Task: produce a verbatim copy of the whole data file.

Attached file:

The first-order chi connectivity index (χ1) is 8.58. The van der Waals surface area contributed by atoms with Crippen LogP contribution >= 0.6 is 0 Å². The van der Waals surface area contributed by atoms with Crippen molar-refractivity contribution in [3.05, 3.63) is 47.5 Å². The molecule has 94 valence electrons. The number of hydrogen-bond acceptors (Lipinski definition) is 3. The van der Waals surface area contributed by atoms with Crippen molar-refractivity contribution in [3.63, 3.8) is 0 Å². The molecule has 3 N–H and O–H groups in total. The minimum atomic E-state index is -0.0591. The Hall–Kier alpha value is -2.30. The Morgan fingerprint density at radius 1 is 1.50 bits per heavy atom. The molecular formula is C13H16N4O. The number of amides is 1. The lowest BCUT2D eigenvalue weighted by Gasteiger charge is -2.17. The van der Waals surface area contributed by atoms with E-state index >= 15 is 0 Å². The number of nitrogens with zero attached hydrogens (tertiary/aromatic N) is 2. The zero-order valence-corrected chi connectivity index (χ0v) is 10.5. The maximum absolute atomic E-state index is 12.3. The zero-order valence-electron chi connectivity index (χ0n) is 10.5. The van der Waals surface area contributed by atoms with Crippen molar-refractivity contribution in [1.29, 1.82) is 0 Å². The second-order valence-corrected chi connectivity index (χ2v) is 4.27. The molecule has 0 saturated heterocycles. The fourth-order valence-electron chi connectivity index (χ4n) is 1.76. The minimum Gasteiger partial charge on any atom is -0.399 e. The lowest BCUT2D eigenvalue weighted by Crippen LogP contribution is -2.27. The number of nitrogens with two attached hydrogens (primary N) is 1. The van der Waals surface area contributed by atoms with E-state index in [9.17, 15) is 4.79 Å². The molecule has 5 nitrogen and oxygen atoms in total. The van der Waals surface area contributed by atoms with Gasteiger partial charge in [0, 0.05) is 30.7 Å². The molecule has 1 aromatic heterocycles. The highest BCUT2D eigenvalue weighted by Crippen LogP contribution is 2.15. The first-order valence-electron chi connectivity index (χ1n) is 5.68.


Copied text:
The first-order chi connectivity index (χ1) is 8.58. The van der Waals surface area contributed by atoms with Crippen LogP contribution >= 0.6 is 0 Å². The van der Waals surface area contributed by atoms with Crippen molar-refractivity contribution in [3.05, 3.63) is 47.5 Å². The molecule has 94 valence electrons. The number of hydrogen-bond acceptors (Lipinski definition) is 3. The van der Waals surface area contributed by atoms with Crippen molar-refractivity contribution in [3.63, 3.8) is 0 Å². The molecule has 3 N–H and O–H groups in total. The minimum atomic E-state index is -0.0591. The Hall–Kier alpha value is -2.30. The Morgan fingerprint density at radius 1 is 1.50 bits per heavy atom. The molecular formula is C13H16N4O. The number of amides is 1. The lowest BCUT2D eigenvalue weighted by Gasteiger charge is -2.17. The van der Waals surface area contributed by atoms with E-state index >= 15 is 0 Å². The number of nitrogens with zero attached hydrogens (tertiary/aromatic N) is 2. The zero-order valence-corrected chi connectivity index (χ0v) is 10.5. The maximum absolute atomic E-state index is 12.3. The zero-order valence-electron chi connectivity index (χ0n) is 10.5. The van der Waals surface area contributed by atoms with Crippen molar-refractivity contribution in [1.29, 1.82) is 0 Å². The second-order valence-corrected chi connectivity index (χ2v) is 4.27. The molecule has 0 saturated heterocycles. The fourth-order valence-electron chi connectivity index (χ4n) is 1.76. The minimum Gasteiger partial charge on any atom is -0.399 e. The lowest BCUT2D eigenvalue weighted by Crippen LogP contribution is -2.27. The number of nitrogens with two attached hydrogens (primary N) is 1. The van der Waals surface area contributed by atoms with E-state index in [9.17, 15) is 4.79 Å². The molecule has 5 nitrogen and oxygen atoms in total. The van der Waals surface area contributed by atoms with Gasteiger partial charge in [0, 0.05) is 30.7 Å². The molecule has 1 aromatic heterocycles. The highest BCUT2D eigenvalue weighted by Crippen LogP contribution is 2.15. The first-order valence-electron chi connectivity index (χ1n) is 5.68.